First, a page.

This working paper explores specific articles of the International Covenant on Civil and Political Rights (ICCPR), American Convention on Human Rights (ACHR), European Convention for the Protection of Human Rights and Fundamental Freedoms (ECHR), and African Charter on Human and Peoples' Rights (ACHPR). The following chart examines which articles in these international instruments protect different human rights.
This report addresses the situation of missing and murdered indigenous women in British Columbia, Canada. It analyzes the context in which indigenous women have gone missing and been murdered over the past several years and the response to this human rights issue by the Canadian State. The report offers recommendations geared towards assisting the State in strengthening its efforts to protect and guarantee indigenous women’s rights.
Indigenous women and girls in Canada have been murdered or have gone missing at a rate four times higher than the rate of representation of indigenous women in the Canadian population which is 4.3%. The most comprehensive numbers available were collected by the non-profit organization Native Women’s Association of Canada (NWAC) through an initiative financed by the governmental entity Status of Women Canada. As of March 31, 2010, NWAC has gathered information regarding 582 cases of missing or murdered indigenous women and girls across the country from the past 30 years. Civil society organizations have long claimed that the number could be much higher, and new research indicates that over 1000 indigenous women could be missing or dead across Canada. Although high numbers of missing and murdered indigenous women in Canada have been identified at both the national and international levels, there are no trustworthy statistics that could assist in reaching a fuller understanding of this problem. The Government itself recognizes that Canada’s official statistics do not provide accurate information regarding the true numbers of missing and murdered indigenous women. In addition, there is no reliable source of disaggregated data on violence against indigenous women and girls because police across Canada do not consistently report or record whether or not the victims of violent crime are indigenous.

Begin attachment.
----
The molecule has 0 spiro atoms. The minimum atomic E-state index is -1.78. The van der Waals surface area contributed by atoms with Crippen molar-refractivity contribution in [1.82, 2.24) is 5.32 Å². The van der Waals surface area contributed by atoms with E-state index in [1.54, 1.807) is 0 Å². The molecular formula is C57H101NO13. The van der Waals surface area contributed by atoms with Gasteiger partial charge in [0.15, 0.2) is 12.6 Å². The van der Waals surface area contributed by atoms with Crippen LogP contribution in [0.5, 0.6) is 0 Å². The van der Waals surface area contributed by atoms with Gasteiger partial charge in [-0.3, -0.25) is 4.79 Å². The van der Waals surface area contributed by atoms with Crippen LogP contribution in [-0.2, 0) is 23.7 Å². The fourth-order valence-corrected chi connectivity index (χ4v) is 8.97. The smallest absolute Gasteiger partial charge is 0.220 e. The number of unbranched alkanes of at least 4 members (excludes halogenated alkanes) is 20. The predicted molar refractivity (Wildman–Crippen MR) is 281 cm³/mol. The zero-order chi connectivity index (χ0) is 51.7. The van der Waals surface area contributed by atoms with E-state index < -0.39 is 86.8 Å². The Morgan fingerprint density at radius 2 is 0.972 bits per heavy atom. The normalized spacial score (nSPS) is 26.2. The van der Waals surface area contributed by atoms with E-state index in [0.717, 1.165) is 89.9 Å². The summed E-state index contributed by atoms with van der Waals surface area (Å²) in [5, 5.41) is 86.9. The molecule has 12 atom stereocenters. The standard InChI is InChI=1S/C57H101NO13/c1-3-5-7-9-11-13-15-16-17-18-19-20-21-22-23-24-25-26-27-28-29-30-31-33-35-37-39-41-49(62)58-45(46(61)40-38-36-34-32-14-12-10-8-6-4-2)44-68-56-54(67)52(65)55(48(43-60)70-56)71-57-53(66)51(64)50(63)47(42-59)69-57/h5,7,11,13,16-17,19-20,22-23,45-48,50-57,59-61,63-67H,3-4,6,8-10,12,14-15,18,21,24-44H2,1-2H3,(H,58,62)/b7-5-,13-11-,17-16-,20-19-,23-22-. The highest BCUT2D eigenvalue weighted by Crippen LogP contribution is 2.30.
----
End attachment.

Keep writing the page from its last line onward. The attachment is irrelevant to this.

As the report explains, the numbers of missing and murdered indigenous women are particularly concerning when considered in light of the fact that indigenous people represent a small percentage of the total population of Canada. Although the information received by the Commission indicates that this could be a nationwide phenomenon, this report is focused on the situation in British Columbia, because the number of missing and murdered indigenous women is higher there in absolute terms than any other province or territory in Canada.
The Canadian government should set up an independent national inquiry into the violence experienced by indigenous women and girls and create a system for greater accountability for police misconduct, Human Rights Watch said today. Representatives from Human Rights Watch testified on January 30, 2014, before the Special Committee on Violence Against Indigenous Women in the Canadian House of Commons. They also urged officials to hold police responsible for misconduct.